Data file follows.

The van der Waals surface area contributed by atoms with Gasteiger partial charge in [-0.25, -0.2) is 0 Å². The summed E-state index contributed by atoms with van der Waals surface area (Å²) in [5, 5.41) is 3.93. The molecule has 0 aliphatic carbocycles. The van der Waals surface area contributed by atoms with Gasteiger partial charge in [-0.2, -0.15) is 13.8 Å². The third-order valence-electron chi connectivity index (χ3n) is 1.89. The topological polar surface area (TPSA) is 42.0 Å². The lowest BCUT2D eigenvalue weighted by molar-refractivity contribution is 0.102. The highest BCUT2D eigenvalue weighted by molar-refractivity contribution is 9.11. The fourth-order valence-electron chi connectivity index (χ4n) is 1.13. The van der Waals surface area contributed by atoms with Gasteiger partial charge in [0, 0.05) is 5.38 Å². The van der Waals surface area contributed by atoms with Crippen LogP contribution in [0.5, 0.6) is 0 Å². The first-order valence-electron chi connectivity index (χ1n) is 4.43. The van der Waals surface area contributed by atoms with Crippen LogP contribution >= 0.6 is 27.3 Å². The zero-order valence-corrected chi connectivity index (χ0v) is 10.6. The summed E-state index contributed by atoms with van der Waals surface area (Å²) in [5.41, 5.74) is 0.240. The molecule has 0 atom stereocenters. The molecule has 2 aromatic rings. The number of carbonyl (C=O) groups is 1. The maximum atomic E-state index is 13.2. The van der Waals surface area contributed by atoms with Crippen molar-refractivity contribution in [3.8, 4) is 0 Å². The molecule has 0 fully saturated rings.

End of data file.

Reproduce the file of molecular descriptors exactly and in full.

The van der Waals surface area contributed by atoms with Gasteiger partial charge in [-0.25, -0.2) is 0 Å². The summed E-state index contributed by atoms with van der Waals surface area (Å²) in [5, 5.41) is 3.93. The molecule has 0 aliphatic carbocycles. The van der Waals surface area contributed by atoms with Gasteiger partial charge in [-0.2, -0.15) is 13.8 Å². The third-order valence-electron chi connectivity index (χ3n) is 1.89. The topological polar surface area (TPSA) is 42.0 Å². The lowest BCUT2D eigenvalue weighted by molar-refractivity contribution is 0.102. The highest BCUT2D eigenvalue weighted by molar-refractivity contribution is 9.11. The fourth-order valence-electron chi connectivity index (χ4n) is 1.13. The van der Waals surface area contributed by atoms with Gasteiger partial charge in [0, 0.05) is 5.38 Å². The van der Waals surface area contributed by atoms with Crippen LogP contribution in [0.5, 0.6) is 0 Å². The first-order valence-electron chi connectivity index (χ1n) is 4.43. The van der Waals surface area contributed by atoms with Crippen LogP contribution >= 0.6 is 27.3 Å². The zero-order valence-corrected chi connectivity index (χ0v) is 10.6. The summed E-state index contributed by atoms with van der Waals surface area (Å²) in [5.41, 5.74) is 0.240. The molecule has 0 atom stereocenters. The molecule has 2 aromatic rings. The number of carbonyl (C=O) groups is 1. The maximum atomic E-state index is 13.2. The van der Waals surface area contributed by atoms with Crippen molar-refractivity contribution in [3.8, 4) is 0 Å². The molecule has 0 fully saturated rings.